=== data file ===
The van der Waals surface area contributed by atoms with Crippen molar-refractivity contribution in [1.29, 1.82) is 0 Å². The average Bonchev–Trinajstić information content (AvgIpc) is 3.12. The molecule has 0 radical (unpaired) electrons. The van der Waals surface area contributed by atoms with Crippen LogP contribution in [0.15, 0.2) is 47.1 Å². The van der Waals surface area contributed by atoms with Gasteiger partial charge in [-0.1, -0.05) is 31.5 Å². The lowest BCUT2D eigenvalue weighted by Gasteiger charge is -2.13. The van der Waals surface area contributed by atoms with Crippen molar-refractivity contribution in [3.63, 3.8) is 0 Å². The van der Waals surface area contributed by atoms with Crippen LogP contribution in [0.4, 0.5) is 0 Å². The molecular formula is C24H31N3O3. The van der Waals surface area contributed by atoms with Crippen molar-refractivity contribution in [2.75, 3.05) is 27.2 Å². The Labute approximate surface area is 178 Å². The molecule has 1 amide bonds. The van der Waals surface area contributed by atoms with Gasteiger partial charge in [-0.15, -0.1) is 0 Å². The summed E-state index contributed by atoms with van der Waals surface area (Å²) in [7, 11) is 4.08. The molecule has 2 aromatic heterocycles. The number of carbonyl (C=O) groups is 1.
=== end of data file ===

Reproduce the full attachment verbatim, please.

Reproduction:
The van der Waals surface area contributed by atoms with Crippen molar-refractivity contribution in [1.29, 1.82) is 0 Å². The average Bonchev–Trinajstić information content (AvgIpc) is 3.12. The molecule has 0 radical (unpaired) electrons. The van der Waals surface area contributed by atoms with Crippen LogP contribution in [0.15, 0.2) is 47.1 Å². The van der Waals surface area contributed by atoms with Gasteiger partial charge in [-0.1, -0.05) is 31.5 Å². The lowest BCUT2D eigenvalue weighted by Gasteiger charge is -2.13. The van der Waals surface area contributed by atoms with Crippen molar-refractivity contribution in [3.63, 3.8) is 0 Å². The van der Waals surface area contributed by atoms with Crippen LogP contribution in [0.4, 0.5) is 0 Å². The molecular formula is C24H31N3O3. The van der Waals surface area contributed by atoms with Crippen molar-refractivity contribution in [2.75, 3.05) is 27.2 Å². The Labute approximate surface area is 178 Å². The molecule has 1 amide bonds. The van der Waals surface area contributed by atoms with Gasteiger partial charge in [-0.15, -0.1) is 0 Å². The summed E-state index contributed by atoms with van der Waals surface area (Å²) in [7, 11) is 4.08. The molecule has 2 aromatic heterocycles. The number of carbonyl (C=O) groups is 1.